from the cliff in this area."  (USO6330).  The remediation proposal
 included "remove a small portion of the Sunset trial", restructure some
 of the sand dunes, install post and cable fencing to reroute foot
 traffic, and install signs to inform the public of the hazards and the
 trail closure."  Instead of implementing this very limited project, the
 "Project Review Executive Committee urged " that "the project be
 expanded to include the removal of asphalt and closure of the trail
 through the portal of Battery Davis and close off the west side of the
 Battery to the public."  Without any consultation with the public, GGNRA
 went ahead with this draconian proposal, ripped up the entire disability
 trail in this area and closed off the park, banning all public access.
 Only after the lawsuit was filed did they repopen the area.  But nothing
 was done to "restructure some of the sand dunes" and no post and cable
 fence was installed at the frightful site where two dogs died and two
 people broke their backs.  Furthermore, there are inadequate signs
 throughout the rest of the cliffside area.  As documented by the SPCA
 brief on the Funston closure, most rescues occur below the Hang Glider
 area, adjacent to Battery Davis closure, and along the Sunset Trail.
 GGRNA has let this problem fester for over decade without engaging in
 any "land use planning".

  Insofar as there is public concern about this issue, GGNRA and San
should establish a task force to evaluate the problem of
 aggressive dogs.  This is the approach suggested by an article published
 in June.  A few general facts cited by the report is a good place to
 start. "Only about 10% of bites are inflicted by dogs unknown to the
 victim."  (JAVAMA Vol. 218, No. 11, June 1, 2001, pg. 1741, A Community
 approach to dog bite prevention") Unneutered male dogs represented 80%
 of dogs presented to veterinary behaviorists for dominance aggression,
 the most commonly diagnosed type of aggression."  (Pg. 1733) Intact
 males are also involved in 70 to 76% of reported dog bite incidents"
 (pg. 1733)  For the entire US population (children and adults), dog
 bites are the 12th most prevalent non-fatal injury, following, falls,
 motor vehicle accidents-traffic, drugs and biologic, SPORTS, insect
 bite, BICYCLING, medical complications, intentional injury, Poisoning,
 motor vehicle-non-traffic, and knives and blades...( Sosin, DM, Sacks
 JJ, Sattin RW, Causes of nonfatal injuries in the United States, 1989.
 Accident Analysis and Prevention 1992; 24:685-687)

  While evaluating the issue of public safety in the parks, dogs also
 provide a service to the community by being in the parks .  A woman
 friend of mine was saved from an attack in the Presidio when a man
 pulled up in his car to let out his dog for a walk one night.  On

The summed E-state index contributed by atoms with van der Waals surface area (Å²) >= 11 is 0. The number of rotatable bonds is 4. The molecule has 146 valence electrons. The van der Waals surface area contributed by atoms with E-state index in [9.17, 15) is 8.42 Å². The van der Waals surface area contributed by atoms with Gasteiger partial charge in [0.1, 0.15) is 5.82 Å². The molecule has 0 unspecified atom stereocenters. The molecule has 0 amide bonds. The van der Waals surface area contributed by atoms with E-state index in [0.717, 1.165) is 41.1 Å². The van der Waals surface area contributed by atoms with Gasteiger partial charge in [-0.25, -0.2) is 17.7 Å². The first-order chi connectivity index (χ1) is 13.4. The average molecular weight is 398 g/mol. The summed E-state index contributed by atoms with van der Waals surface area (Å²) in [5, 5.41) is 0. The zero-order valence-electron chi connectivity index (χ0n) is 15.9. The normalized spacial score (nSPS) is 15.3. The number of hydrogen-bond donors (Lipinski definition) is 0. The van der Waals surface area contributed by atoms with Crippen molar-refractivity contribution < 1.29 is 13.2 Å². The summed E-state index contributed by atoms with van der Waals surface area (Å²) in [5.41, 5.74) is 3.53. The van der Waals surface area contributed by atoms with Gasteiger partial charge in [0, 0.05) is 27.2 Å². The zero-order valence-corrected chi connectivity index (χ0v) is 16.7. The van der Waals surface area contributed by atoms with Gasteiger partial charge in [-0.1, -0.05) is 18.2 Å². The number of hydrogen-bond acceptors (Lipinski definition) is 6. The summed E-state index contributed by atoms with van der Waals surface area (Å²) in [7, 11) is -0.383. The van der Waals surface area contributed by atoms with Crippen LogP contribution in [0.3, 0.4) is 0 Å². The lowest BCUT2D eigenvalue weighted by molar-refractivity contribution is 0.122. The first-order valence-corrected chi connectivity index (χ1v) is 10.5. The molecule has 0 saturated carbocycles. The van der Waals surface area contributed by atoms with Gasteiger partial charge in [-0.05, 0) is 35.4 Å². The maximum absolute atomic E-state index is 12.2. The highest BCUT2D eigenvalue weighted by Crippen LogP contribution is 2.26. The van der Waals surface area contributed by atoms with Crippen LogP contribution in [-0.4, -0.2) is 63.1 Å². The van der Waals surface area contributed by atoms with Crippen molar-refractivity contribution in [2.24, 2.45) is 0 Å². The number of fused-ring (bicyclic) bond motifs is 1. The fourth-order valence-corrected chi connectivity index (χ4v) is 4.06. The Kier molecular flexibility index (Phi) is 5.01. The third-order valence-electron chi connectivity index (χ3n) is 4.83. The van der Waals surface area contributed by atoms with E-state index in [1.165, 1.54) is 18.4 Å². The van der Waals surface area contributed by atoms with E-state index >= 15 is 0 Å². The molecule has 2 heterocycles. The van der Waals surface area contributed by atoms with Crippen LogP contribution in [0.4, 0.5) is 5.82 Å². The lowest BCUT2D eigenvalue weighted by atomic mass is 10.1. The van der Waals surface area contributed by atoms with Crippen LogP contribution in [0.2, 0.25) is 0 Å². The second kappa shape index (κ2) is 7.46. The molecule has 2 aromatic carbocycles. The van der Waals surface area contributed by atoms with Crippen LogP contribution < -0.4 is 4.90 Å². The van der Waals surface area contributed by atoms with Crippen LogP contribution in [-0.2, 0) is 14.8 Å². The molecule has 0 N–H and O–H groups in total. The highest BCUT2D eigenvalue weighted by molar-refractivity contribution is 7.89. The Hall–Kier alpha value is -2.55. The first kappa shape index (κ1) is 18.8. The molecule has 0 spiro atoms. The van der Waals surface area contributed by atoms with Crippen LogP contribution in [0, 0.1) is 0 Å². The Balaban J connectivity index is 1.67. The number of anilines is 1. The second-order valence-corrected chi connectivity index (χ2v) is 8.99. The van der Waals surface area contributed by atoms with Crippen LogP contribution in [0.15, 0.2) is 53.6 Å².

Christmas eve another night I found someone unconscious at midnight
 passed out in the park as the temperature dropped below freezing,
 probably saving his life.  Last year, the Chronicle had a story of a dog
 walker who found a newborn baby early one morning at Ocean Beach.
 Professional dog walkers in the Presidio have told me of discovering
 dead bodies early in the morning. Karin Hu, Ph.D., professor of
 Scientific Method and Animal Studies at City College conducted a survey
 of park users at Funston last year for the notice and comment.  Her
 study revealed that over 50% of the users were solitary women with a
 dog.   Which brings to mind an observation a friend of mine, Tim
 Beneicke made in his influential book, Men On Rape.  He asked women to
 describe what their life would be like if there was no threat of rape.
 All women said they would have independence and freedom to go wherever
 they wanted. Canine companions often provide a solitary woman freedom to
 experience parks alone.

  Finally, the literature on animal-human interactions is filled with
 accounts of situations in which dogs, dolphins, and other animals
 evidenced an awareness of the plight of humans and acted to assist
 them." ( Sanders pg. 122.)  A few years ago  People Magazine devoted a
 cover story to animals who acted to save humans at peril.  One story
 described a blind dog who swam into a river to lead a girl swept
 downstream back to safety at shore.  (People Weekly, "Hero Pets", July
 14, 1997).  Having dogs in our parks is a good thing.

 Failure to consider our cultural heritage

  NPS has failed to even consider our cultural heritage.  San Francisco
 has always prided itself as a place of incomparable freedom and
 tolerance.  In comparison, cities like San Jose and Los Angeles seem
 like another planet.  Our treatment of animals is more European than
 American, by integrating our companion animals in our personal life.
 Observing the scene, a French journalist was moved recently to suggest
 that San Francisco may have surpassed Paris, the city of light, as the
 premier paradise on earth for canine companions: "San Francisco is a